Making Dental Care with Asthma Suck Less
I recently found myself at the dentist three times in as many weeks. First was the cleaning that was at least a year overdue, then was a filling in a wisdom tooth for a cavity my dentist said I couldn’t prevent, then came two wisdom teeth extractions for, again, cavities I couldn’t have prevented. Although I don’t enjoy having dental work done (nor paying out-of-pocket for it), my dentist is a nice guy and does his best to make it easier on me.
The struggle of the dentist
- I have a really small mouth. We’re talking seeing-the-orthodontist-from-age-6-to-14 to make room for adult teeth (and having 4 adult molars pulled when I was 10) small, and small enough that the dentist comments on how small it is. This obviously makes dental stuff harder.
- I am super gaggy. I have a ridiculously sensitive gag reflex. Again, bad enough that my dentist hears my name and without seeing me goes “Oh, she’s a gagger.” (This is what happens when you see the same dentist your whole twenty-six-year life). Such advents such as fluoride mouthwash versus those terrible trays, and the panoramic x-ray that spins around your head while you bite on plastic covered plastic rather than cardboard and the regular camera have been game changers for me—the x-ray costs more but I am happy to pay to lessen that stress.
The asthma cough seems to make my gag reflex worse, so I’ve learned to schedule afternoon appointments which is usually when my cough is less bad.
- The asthma/sinus problem. It turns out I rescheduled my cleaning twice, once because of a cold, and once because my sinuses got really bad after I came back from Zurich. (The “felt like I was suffocating while using mouthwash” kind of bad.) Asthma and sinus issues do complicate the dentist, especially I think, if you are a cougher. Because it is not good to cough when people have implements, for lack of a better term, in your mouth.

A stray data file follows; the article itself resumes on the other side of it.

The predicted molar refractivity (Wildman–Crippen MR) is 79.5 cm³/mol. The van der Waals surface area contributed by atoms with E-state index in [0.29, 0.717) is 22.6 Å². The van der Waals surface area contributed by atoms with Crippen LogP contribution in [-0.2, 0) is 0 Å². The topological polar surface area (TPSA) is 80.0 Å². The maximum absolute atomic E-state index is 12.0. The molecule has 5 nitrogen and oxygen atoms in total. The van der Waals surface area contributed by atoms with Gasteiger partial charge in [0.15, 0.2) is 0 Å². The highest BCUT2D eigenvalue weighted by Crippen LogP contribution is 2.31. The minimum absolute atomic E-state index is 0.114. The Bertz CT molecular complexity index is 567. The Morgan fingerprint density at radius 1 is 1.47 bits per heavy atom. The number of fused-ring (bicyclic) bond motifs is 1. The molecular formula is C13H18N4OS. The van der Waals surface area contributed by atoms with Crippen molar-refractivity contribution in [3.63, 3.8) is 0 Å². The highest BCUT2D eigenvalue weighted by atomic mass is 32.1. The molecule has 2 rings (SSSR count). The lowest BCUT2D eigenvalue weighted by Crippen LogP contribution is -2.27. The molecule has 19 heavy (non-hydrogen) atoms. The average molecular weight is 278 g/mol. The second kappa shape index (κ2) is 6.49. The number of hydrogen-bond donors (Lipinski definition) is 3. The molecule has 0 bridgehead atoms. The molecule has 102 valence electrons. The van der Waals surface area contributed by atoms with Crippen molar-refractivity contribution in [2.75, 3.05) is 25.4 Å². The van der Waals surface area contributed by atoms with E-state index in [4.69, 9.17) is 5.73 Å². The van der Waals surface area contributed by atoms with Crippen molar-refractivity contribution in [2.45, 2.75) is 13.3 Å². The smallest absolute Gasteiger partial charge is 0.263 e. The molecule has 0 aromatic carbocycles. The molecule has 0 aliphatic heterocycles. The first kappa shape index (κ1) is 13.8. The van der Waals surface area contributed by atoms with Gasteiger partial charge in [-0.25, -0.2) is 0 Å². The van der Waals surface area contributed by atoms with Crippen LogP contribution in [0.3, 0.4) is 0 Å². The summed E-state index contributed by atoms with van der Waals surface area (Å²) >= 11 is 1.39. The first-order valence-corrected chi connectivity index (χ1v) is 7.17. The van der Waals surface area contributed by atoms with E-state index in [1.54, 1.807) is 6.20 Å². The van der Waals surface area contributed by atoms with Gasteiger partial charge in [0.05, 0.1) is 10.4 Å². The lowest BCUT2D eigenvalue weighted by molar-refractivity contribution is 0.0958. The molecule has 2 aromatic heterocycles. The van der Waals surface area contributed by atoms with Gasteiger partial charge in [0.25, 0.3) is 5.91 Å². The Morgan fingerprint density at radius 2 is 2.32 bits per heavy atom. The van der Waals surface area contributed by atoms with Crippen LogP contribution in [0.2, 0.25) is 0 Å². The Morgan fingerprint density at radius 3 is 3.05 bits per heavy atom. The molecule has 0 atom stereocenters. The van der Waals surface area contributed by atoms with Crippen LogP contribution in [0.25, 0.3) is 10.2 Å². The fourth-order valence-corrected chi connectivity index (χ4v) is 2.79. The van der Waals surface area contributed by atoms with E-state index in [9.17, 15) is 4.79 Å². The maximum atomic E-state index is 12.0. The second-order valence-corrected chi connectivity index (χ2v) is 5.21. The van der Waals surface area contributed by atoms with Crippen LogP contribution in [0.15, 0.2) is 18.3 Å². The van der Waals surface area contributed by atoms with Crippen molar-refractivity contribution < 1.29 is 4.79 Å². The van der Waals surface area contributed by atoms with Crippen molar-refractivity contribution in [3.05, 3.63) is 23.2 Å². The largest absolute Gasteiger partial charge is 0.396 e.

Making the dentist visit a bit easier
Over the last couple years I’ve found some ways to make my dental visits easier to deal with.
Going later in the day. As I said, since learning my gag reflex (and asthma cough) is worse in the morning, I go against my own best advice for most appointment types and book in the afternoon. The dentist is usually very punctual so this proves a good choice and makes things easier on me.
Finding a dentist who gets you. My dentist is patient with me when my gag-reflex freaks out and means he has to pause. He figures out ways to get the job done—when I was freaking out for various reasons after they’d put a dental dam on two years ago, he told them to take it off and he’d figure it out—he gave me time to calm down, asked if I wanted to reschedule (after I was frozen haha, nope!), and then eventually did the work with me upright and a pinky hooked into my cheek to keep my mouth open.
My most recent filling, he gave me the “stronger” anesthetic, said “You’re a gagger, we want to make sure you’re good and completely frozen,” chatted with me and the assistant for 5 minutes about hockey before getting to work, and it was totally fine.
Find new care strategies. Are there new ways to do procedures that may work better in certain circumstances? Like I said, the panoramic x-ray and fluoride rinse (mouthwash) were game-changers for me (and the ability to avoid the dental dam).
Pre-medicating. This may be an unusual move but for my last two appointments, I took an antihistamine with a decongestant in the morning as well as extra nasal sprays. As I cough randomly throughout the day, I tried to stave off any coughing by taking some Ventolin a half hour or so before the appointment.
So far, this strategy has served me pretty well. Your doctor or dentist may have advice about this.
Final thoughts on dental care with asthma
I am not in any way looking forward to my wisdom teeth extraction coming up the day of writing this, but I’m a bit less anxious about the actual process of getting those rotten teeth out because of the strategies I’ve developed—though, I’m still antsy about the aftermath and after-care of having two fewer teeth in my mouth.
As well… Lesson learned: Since I went nearly two years between dental cleanings, it cost more and took longer (though the cavities and wisdom teeth likely would’ve been dealt with the same way). I have a 9-month recall scheduled now for October!
What tips do you have that have made navigating dental care with asthma easier?
Have asthma inhalers affected your dental health?